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A pandemic election should move America to address caregivers' struggles

A pandemic election should move America to address caregivers' struggles
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Multiple news stories recount the same sad story. Lockdowns and social distancing are necessary public health interventions to prevent widespread COVID-19 infections that would overwhelm hospitals and run-up a sad tally of dead and disabled Americans. But these interventions mean America’s families struggle to balance multiple commitments: care for sick or disabled relatives, raise and educate children, and work. Family members of residents of long-term care facilities that restrict visitors are reporting rapid declines in their relatives’ health and well-being. These awful events display how “visitors,” often a spouse or adult child, are long-term care institutions’ essential but hidden caregivers. They effectively staff the understaffed and under skilled facilities. The surge in unemployment is further stressing families’ resources to care. 

For me, these terrible events aren’t news. In my 20-plus years at the Penn Memory Center caring for older adults living with dementia, I’ve witnessed caregivers, typically women, reduce or even give up work to care for an aging parent or parent-in-law and struggle to find quality services and supports such as an adult day activity program or some extra help at home. 

Before COVID, nearly 18 million people were caregivers. They worked to sustain the lives of older adults living with disabilities or in their slow journey of recovery from sickness back to health. Most were family or friends. The tally of their uncompensated time and effort is a staggering figure. Each year, the wages foregone by caregivers of persons living with dementia, for example, adds up to billions of dollars. This is money a family could have used to purchase a car, pay a college tuition or saved for their future care and contributed to social security. Those whose profession is caregiving, the formal caregivers, receive a paltry wage. Last year, the average personal care aide received about $12 per hour. In just a few months, COVID has multiplied these staggering facts and figures and amplified the burdens of caregiving in America.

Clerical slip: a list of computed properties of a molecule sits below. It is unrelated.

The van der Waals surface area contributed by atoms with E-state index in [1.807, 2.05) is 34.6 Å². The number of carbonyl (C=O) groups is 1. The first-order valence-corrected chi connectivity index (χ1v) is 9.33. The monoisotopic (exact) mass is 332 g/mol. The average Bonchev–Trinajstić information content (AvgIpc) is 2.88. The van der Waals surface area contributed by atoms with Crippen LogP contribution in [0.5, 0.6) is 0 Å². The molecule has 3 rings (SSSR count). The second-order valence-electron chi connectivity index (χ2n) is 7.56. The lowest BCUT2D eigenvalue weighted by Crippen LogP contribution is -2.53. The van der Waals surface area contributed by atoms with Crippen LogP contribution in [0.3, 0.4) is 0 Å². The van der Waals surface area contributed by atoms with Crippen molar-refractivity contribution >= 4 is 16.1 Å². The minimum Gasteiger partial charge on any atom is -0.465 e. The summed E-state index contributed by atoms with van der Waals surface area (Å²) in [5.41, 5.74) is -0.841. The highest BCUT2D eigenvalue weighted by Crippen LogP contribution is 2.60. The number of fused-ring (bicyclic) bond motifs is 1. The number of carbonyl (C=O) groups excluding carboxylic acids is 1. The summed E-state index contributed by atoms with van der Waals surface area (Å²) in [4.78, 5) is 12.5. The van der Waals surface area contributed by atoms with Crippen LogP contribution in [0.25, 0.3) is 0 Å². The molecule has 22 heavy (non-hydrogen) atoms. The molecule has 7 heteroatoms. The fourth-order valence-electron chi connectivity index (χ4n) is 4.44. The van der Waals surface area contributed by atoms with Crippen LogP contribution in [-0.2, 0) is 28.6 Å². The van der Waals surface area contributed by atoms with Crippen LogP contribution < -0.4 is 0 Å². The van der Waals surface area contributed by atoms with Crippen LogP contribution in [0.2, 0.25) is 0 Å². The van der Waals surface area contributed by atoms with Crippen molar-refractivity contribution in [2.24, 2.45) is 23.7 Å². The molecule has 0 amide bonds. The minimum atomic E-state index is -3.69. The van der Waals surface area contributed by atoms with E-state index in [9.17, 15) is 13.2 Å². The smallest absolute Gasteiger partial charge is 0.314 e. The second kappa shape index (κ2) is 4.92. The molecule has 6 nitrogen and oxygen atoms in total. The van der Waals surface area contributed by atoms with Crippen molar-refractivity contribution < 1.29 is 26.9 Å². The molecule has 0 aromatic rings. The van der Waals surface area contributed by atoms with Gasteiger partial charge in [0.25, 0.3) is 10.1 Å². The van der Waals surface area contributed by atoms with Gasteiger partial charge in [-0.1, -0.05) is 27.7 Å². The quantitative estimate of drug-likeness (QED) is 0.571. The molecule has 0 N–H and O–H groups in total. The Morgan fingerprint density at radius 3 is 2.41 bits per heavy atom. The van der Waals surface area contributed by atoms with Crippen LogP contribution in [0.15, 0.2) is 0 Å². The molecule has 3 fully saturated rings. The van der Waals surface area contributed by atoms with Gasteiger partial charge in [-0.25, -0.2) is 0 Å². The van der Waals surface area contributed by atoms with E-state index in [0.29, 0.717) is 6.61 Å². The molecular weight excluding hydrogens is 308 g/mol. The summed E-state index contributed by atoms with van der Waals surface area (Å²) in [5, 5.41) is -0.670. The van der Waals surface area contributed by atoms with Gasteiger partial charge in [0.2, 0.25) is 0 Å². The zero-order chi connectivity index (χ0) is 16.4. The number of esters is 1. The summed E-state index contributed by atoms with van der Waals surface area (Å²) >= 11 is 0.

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And yet, as bad as things are, I’m cautiously optimistic. 

These awful events might inspire America’s leaders to finally strive to achieve a greater good. This election could undo bitter partisan warfare instigated some four decades ago when the Republican Party was overrun by an anti-tax and anti-government sentiment.

Democratic presidential nominee Joe Biden has plans. Formal caregivers will receive training and increases in their wages. Family caregivers will receive a $5,000 tax credit to compensate for the lost wages or out-of-pocket expenses. The waitlist for Medicaid’s long-term care services for impoverished older Americans will be eliminated. 

In 2016, presidential candidate Donald Trump supported a similar tax credit. President TrumpDonald John TrumpAppeals court OKs White House diverting military funding to border wall construction Pentagon: Tentative meeting between spy agencies, Biden transition set for early next week Conservative policy director calls Section 230 repeal an 'existential threat' for tech MORE’s 2017 tax measures didn’t enact it. Trump’s campaign website doesn’t mention caregiving. There are no proposals to address the needs of America’s caregivers. The Republican health care plan is not a plan, but an ideological riposte. Any plan Democrats propose is dismissed with one word: “socialism.” 

Once upon a time, but not that long ago, things were different.